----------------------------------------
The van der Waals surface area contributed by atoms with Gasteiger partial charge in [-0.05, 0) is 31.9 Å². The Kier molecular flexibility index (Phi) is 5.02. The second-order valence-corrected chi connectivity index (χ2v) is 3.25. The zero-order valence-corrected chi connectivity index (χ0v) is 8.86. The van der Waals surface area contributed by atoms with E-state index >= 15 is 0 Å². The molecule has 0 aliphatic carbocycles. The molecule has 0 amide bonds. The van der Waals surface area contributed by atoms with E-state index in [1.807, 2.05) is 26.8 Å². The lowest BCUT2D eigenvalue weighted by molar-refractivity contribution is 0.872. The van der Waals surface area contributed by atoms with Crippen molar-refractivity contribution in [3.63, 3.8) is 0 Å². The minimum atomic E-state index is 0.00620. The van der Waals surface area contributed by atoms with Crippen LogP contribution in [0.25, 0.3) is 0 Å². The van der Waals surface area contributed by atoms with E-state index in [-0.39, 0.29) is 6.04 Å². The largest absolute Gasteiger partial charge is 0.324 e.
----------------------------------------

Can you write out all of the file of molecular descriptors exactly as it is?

The van der Waals surface area contributed by atoms with Gasteiger partial charge in [-0.05, 0) is 31.9 Å². The Kier molecular flexibility index (Phi) is 5.02. The second-order valence-corrected chi connectivity index (χ2v) is 3.25. The zero-order valence-corrected chi connectivity index (χ0v) is 8.86. The van der Waals surface area contributed by atoms with E-state index >= 15 is 0 Å². The molecule has 0 aliphatic carbocycles. The molecule has 0 amide bonds. The van der Waals surface area contributed by atoms with E-state index in [1.807, 2.05) is 26.8 Å². The lowest BCUT2D eigenvalue weighted by molar-refractivity contribution is 0.872. The van der Waals surface area contributed by atoms with Crippen molar-refractivity contribution in [3.63, 3.8) is 0 Å². The minimum atomic E-state index is 0.00620. The van der Waals surface area contributed by atoms with Crippen LogP contribution in [0.25, 0.3) is 0 Å². The van der Waals surface area contributed by atoms with E-state index in [-0.39, 0.29) is 6.04 Å². The largest absolute Gasteiger partial charge is 0.324 e.